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An excerpt from www.HouseOfNames.com archives copyright © 2000 - 2015
Origins Available: English-Alt, English, German, Scottish
Where did the Scottish Norman family come from? What is the Scottish Norman family crest and coat of arms? When did the Norman family first arrive in the United States? Where did the various branches of the family go? What is the Norman family history?The Norman surname is ultimately derived from the Scandinavian word "noromenn," meaning "men from the north." It came to Britain with pre-Conquest Scandianavian settlers, and became a personal name among the Saxons. This name also came to Britain following the Norman conquest; in this instance, it was most likely a name for someone from the town of Normanville in the French province of Normandy.
Spelling variations of this family name include: Norman, Normanby, Normanville, Normand and others.
First found in Argyllshire (Gaelic erra Ghaidheal), the region of western Scotland corresponding roughly with the ancient Kingdom of Dál Riata, in the Strathclyde region of Scotland, now part of the Council Area of Argyll and Bute, where they were granted lands by King David of Scotland. An early written record of the name shows Normanus as a witness of David's great charter to Holyrood in circa 1128.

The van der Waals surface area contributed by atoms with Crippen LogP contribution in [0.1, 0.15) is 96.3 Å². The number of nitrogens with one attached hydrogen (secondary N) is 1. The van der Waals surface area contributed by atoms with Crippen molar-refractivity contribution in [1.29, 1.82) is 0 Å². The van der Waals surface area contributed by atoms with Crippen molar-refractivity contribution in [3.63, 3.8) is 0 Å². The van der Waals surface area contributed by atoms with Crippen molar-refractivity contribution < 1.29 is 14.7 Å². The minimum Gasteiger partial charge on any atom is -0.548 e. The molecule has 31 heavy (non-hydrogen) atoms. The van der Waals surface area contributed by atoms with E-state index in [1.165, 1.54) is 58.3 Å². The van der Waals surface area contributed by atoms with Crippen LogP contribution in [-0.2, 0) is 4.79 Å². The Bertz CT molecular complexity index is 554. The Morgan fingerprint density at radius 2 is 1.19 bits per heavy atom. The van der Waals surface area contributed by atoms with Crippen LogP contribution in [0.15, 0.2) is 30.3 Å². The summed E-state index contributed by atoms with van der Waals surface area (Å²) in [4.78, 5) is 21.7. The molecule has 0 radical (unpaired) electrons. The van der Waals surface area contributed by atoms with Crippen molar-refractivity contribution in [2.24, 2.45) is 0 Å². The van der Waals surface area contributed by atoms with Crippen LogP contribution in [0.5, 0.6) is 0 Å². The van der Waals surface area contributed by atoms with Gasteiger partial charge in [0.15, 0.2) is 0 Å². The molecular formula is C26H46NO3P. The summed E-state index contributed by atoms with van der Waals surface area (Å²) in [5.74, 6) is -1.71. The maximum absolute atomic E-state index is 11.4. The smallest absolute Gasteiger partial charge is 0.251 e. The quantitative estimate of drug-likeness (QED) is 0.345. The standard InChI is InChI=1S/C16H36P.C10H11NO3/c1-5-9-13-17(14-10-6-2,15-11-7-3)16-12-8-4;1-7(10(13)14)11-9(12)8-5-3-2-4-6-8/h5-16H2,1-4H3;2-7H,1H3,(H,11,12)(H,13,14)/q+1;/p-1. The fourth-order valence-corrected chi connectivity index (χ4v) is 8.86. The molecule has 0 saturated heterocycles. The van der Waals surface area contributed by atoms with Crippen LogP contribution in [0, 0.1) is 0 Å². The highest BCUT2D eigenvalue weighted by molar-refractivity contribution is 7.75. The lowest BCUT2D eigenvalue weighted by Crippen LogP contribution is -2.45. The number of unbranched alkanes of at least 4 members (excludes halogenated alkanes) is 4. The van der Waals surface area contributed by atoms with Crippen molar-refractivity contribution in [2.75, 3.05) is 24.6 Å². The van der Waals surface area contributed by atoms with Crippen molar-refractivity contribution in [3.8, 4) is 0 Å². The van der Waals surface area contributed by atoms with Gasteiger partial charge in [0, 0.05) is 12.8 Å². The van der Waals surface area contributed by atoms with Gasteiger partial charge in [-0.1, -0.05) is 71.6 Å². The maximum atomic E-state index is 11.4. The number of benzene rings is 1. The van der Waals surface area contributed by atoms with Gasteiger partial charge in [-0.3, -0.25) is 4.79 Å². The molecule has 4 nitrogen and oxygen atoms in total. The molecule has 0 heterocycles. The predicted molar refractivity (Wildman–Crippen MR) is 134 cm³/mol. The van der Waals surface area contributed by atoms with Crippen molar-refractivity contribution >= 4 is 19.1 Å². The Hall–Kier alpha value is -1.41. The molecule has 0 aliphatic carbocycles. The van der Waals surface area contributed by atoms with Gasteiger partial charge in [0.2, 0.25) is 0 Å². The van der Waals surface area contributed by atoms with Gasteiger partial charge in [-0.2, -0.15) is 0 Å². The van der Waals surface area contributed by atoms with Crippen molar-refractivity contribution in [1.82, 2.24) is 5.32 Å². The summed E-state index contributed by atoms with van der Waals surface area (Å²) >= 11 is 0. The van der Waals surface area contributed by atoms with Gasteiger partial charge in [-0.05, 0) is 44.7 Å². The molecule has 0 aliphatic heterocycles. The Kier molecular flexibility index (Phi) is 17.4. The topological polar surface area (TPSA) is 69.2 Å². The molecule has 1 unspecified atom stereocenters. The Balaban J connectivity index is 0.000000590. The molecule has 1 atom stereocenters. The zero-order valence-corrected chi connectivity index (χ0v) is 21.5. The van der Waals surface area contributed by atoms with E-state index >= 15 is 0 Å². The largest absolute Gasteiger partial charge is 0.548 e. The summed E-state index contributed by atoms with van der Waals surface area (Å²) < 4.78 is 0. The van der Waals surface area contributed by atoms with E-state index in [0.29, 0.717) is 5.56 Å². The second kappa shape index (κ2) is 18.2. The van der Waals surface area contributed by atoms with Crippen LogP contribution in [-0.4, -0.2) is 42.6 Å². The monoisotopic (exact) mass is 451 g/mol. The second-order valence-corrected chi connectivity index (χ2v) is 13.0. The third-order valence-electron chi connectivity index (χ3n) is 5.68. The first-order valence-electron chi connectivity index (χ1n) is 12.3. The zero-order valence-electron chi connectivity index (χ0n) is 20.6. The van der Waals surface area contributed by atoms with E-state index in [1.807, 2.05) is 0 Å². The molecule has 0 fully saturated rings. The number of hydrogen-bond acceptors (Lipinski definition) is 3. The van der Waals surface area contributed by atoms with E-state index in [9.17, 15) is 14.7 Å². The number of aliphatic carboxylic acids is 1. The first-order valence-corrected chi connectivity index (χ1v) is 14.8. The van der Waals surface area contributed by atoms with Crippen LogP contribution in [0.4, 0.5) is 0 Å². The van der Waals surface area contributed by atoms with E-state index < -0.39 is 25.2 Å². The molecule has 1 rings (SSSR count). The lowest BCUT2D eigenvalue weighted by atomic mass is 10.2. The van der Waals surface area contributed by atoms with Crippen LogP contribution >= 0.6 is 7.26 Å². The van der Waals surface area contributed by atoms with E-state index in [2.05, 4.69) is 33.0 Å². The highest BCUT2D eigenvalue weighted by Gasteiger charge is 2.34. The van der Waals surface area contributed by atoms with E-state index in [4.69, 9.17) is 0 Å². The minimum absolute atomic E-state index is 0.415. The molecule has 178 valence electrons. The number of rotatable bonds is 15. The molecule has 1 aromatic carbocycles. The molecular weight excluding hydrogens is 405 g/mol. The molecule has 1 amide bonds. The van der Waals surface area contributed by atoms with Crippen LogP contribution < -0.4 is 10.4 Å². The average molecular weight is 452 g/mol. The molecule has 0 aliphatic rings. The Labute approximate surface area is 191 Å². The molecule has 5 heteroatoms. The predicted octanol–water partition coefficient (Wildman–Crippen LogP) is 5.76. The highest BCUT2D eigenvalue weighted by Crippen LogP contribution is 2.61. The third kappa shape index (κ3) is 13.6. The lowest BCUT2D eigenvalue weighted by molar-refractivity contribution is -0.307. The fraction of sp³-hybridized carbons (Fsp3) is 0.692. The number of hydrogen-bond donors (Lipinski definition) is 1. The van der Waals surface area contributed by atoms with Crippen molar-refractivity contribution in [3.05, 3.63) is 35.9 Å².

This web page shows only a small excerpt of our Norman research. Another 340 words(24 lines of text) covering the years 1303 and 1324 are included under the topic Early Norman History in all our PDF Extended History products.
More information is included under the topic Early Norman Notables in all our PDF Extended History products.
Some of the Norman family moved to Ireland, but this topic is not covered in this excerpt. Another 54 words(4 lines of text) about their life in Ireland is included in all our PDF Extended History products.
Some of the first settlers of this family name were:
Norman Settlers in United States in the 17th Century
- Richard Norman, who landed in New England in 1623
- Austice Norman, who landed in Virginia in 1634
- Hen Norman, who arrived in Virginia in 1634
- Peter Norman, who landed in Virginia in 1634
- Jo Norman, aged 19, landed in Bermuda in 1635
Norman Settlers in United States in the 18th Century
- Eliza Norman, who landed in Virginia in 1701
- Rachel Norman, who arrived in Virginia in 1702
- Rachel] Norman, who landed in Virginia in 1704
- Joshua Norman, who arrived in Boston, Massachusetts in 1712
- Caleb Norman, who arrived in Boston, Massachusetts in 1712
Norman Settlers in United States in the 19th Century
- Joseph Norman, aged 27, landed in Georgia in 1812
- Wm Norman, who arrived in New York in 1822
- Nels C Norman, aged 22, arrived in Boston, Massachusetts in 1833
- Abraham Norman, who landed in New York in 1835